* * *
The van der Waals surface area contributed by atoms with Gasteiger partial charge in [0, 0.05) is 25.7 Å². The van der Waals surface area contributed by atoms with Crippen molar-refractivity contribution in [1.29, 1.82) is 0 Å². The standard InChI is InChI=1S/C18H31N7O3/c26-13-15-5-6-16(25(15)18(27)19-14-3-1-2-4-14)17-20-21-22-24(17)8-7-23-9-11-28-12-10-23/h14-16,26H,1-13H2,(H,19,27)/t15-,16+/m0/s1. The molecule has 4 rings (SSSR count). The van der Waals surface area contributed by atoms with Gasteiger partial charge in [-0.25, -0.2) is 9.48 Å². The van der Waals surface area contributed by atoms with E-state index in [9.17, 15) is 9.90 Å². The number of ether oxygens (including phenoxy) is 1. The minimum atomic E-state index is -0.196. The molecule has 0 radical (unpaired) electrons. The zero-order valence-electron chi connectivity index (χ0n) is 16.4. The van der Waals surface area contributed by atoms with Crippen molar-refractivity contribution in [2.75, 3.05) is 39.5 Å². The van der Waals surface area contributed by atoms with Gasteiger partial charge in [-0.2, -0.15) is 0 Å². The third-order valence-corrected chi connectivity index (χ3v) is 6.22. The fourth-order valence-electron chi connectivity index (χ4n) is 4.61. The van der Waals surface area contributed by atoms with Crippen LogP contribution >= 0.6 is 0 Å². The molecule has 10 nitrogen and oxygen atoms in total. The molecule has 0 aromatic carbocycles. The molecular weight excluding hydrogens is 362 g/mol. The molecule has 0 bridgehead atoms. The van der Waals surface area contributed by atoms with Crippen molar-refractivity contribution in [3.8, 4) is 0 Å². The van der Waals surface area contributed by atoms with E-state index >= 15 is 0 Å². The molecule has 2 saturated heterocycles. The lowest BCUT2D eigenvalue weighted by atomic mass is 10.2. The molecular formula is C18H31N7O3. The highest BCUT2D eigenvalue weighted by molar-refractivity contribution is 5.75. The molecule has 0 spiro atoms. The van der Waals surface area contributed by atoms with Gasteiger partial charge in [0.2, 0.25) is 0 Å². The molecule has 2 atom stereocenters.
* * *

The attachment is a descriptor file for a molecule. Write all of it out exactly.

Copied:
The van der Waals surface area contributed by atoms with Gasteiger partial charge in [0, 0.05) is 25.7 Å². The van der Waals surface area contributed by atoms with Crippen molar-refractivity contribution in [1.29, 1.82) is 0 Å². The standard InChI is InChI=1S/C18H31N7O3/c26-13-15-5-6-16(25(15)18(27)19-14-3-1-2-4-14)17-20-21-22-24(17)8-7-23-9-11-28-12-10-23/h14-16,26H,1-13H2,(H,19,27)/t15-,16+/m0/s1. The molecule has 4 rings (SSSR count). The van der Waals surface area contributed by atoms with Gasteiger partial charge in [-0.25, -0.2) is 9.48 Å². The van der Waals surface area contributed by atoms with E-state index in [9.17, 15) is 9.90 Å². The number of ether oxygens (including phenoxy) is 1. The minimum atomic E-state index is -0.196. The molecule has 0 radical (unpaired) electrons. The zero-order valence-electron chi connectivity index (χ0n) is 16.4. The van der Waals surface area contributed by atoms with Crippen molar-refractivity contribution in [2.75, 3.05) is 39.5 Å². The van der Waals surface area contributed by atoms with Gasteiger partial charge in [-0.2, -0.15) is 0 Å². The third-order valence-corrected chi connectivity index (χ3v) is 6.22. The fourth-order valence-electron chi connectivity index (χ4n) is 4.61. The van der Waals surface area contributed by atoms with Crippen LogP contribution >= 0.6 is 0 Å². The molecule has 10 nitrogen and oxygen atoms in total. The molecule has 0 aromatic carbocycles. The molecular weight excluding hydrogens is 362 g/mol. The molecule has 0 bridgehead atoms. The van der Waals surface area contributed by atoms with Crippen molar-refractivity contribution in [3.8, 4) is 0 Å². The van der Waals surface area contributed by atoms with E-state index >= 15 is 0 Å². The molecule has 2 saturated heterocycles. The lowest BCUT2D eigenvalue weighted by atomic mass is 10.2. The molecular formula is C18H31N7O3. The highest BCUT2D eigenvalue weighted by molar-refractivity contribution is 5.75. The molecule has 0 spiro atoms. The van der Waals surface area contributed by atoms with Gasteiger partial charge in [0.2, 0.25) is 0 Å². The molecule has 2 atom stereocenters.